Someone explain to me why some tablet manufacturers use software hubs other than Market. I bought a Coby Kyros ($160 @ KMart, Puerto Rico) and it brings AppsLib instead, and I immediately noticed that not all apps are there. I already found steps to root the tablet and install Market, but the question still bugs me.

1 Answer 1


Google only allows the Market, which is not open-source like the rest of Android, to be bundled with devices that passes their Compatibility Test Suite. Devices that do not pass are not "officially" Android devices.

  • Actually, it also seems like they simply don't allow it for devices with only WiFi. I guess one reason could be that they at least used to use the sim card ID to figure out if you lived in a country where the payware part of market should be enabled and a few other things.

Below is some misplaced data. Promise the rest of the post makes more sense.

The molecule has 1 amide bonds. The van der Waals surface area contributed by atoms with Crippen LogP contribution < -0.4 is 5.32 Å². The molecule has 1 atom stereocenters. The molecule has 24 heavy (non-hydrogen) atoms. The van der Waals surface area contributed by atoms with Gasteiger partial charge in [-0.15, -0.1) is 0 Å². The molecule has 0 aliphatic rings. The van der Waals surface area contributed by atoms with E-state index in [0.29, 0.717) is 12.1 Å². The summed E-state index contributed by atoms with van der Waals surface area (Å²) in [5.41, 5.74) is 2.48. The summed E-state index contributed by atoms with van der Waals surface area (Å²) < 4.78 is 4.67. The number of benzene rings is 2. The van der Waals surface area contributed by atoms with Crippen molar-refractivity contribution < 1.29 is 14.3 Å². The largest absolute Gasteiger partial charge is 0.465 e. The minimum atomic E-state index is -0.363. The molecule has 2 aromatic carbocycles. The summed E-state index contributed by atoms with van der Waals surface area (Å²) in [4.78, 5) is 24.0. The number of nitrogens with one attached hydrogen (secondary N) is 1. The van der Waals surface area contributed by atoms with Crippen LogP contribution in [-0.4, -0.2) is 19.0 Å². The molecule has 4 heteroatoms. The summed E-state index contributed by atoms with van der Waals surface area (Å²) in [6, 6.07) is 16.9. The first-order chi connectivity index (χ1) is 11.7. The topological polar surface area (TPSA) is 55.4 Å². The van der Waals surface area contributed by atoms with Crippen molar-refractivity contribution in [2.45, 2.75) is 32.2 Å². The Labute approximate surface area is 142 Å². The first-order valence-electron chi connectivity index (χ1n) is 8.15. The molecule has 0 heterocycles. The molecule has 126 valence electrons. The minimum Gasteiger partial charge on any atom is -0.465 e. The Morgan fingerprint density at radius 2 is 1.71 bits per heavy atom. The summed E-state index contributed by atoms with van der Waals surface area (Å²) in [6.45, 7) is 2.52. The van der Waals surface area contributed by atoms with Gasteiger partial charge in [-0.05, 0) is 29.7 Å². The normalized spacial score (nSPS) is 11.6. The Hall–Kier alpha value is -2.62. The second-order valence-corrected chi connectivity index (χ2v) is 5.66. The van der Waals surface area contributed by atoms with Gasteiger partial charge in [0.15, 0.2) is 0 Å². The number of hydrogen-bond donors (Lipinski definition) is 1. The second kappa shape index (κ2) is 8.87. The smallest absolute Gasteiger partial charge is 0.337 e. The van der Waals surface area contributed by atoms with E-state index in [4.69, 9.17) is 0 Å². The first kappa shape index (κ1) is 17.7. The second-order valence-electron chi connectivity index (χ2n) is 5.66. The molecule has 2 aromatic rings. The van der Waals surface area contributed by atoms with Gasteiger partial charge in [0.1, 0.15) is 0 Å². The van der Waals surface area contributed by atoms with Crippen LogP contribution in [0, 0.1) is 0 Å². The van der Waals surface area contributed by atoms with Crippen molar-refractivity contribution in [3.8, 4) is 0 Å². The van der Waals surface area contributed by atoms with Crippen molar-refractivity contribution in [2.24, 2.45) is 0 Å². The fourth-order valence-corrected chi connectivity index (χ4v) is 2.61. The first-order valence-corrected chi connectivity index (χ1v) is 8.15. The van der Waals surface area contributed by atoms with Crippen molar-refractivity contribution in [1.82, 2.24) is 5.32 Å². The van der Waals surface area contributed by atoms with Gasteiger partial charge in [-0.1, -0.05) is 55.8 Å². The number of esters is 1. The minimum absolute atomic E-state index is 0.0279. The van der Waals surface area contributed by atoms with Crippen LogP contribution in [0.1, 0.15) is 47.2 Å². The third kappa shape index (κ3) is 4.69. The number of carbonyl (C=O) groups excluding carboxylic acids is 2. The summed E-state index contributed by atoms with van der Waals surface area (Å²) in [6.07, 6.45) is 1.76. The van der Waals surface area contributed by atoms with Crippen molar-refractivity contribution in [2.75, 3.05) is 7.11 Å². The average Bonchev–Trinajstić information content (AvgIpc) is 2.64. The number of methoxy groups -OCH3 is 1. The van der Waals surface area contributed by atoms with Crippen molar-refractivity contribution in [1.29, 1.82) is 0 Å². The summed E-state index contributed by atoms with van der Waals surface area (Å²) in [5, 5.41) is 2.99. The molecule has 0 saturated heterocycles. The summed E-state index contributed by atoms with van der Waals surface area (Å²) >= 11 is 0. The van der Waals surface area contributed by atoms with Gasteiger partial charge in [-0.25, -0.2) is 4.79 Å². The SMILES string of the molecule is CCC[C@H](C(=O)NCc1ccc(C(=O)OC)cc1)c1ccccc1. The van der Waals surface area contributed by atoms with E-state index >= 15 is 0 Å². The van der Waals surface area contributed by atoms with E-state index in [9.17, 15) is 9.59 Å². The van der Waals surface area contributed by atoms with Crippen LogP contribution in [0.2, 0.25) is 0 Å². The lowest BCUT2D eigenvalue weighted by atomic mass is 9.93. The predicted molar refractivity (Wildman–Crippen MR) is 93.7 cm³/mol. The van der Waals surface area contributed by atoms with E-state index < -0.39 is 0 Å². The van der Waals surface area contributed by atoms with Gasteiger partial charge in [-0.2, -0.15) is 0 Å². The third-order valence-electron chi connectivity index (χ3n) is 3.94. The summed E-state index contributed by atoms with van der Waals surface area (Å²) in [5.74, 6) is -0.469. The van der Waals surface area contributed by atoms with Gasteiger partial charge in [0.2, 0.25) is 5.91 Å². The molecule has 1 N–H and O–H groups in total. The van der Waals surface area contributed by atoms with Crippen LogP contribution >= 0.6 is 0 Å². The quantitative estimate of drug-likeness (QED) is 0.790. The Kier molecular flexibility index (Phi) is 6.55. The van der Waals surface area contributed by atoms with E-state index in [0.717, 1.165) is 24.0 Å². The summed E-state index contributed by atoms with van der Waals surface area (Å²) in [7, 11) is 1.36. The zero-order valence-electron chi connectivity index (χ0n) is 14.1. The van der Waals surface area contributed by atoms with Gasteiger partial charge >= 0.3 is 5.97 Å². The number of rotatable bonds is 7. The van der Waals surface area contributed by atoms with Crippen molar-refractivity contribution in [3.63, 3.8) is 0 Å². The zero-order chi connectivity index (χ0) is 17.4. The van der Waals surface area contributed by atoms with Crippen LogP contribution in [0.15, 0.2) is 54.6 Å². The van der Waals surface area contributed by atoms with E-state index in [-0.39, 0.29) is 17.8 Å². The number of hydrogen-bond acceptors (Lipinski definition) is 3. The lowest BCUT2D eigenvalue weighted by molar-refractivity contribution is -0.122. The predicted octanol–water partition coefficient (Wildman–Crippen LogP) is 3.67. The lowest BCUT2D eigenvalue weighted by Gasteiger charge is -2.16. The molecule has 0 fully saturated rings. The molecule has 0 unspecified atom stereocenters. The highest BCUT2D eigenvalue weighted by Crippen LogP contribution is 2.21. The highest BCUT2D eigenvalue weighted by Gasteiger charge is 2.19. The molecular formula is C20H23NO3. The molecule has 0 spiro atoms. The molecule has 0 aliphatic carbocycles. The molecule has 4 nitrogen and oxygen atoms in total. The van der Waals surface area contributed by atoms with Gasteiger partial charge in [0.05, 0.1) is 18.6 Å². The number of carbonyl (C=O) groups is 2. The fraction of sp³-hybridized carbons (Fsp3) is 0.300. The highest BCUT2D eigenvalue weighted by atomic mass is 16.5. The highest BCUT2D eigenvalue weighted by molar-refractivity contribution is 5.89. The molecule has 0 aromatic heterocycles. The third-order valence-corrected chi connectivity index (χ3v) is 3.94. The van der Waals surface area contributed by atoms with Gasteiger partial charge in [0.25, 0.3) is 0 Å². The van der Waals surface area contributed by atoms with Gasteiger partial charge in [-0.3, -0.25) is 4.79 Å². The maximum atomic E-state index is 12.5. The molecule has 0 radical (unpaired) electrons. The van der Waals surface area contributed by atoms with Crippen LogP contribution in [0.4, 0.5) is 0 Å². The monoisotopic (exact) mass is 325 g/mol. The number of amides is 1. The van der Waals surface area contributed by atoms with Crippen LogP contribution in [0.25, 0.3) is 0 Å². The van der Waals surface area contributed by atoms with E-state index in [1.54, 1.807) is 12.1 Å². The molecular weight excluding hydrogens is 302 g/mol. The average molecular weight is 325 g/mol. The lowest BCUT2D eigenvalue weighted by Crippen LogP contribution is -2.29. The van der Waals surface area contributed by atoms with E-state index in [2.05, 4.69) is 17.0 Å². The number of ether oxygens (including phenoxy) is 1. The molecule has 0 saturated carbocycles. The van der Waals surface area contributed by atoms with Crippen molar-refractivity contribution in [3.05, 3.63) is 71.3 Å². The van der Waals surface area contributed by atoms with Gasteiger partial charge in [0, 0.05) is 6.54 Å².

– Fredrik
    Apr 7, 2011 at 21:14
  • "Android 2.3 MAY be used on devices that do not include telephony hardware. That is, Android 2.3 is compatible with devices that are not phones." source.android.com/compatibility/android-2.3-cdd.pdf Apr 7, 2011 at 21:38
  • Yes it may, but as I understand it this was about Market and not about Android. Google, to my knowledge, still don't allow Market on devices lacking telephony hardware. Most of the vendors of such devices have their own Market (or people download the Market apk from elsewhere).
    – Fredrik
    Apr 9, 2011 at 10:29
  • 1
    No, all "approved" Android devices can use the Market. The WiFi-only version of the Samsung Galaxy Tab has the Market, for example. Apr 9, 2011 at 15:34
  • Ok, I read it the other day but it looks like most wifi only Honeycomb tablets include Market so it has either changed or wasn't entirely true.
    – Fredrik
    Apr 9, 2011 at 19:47

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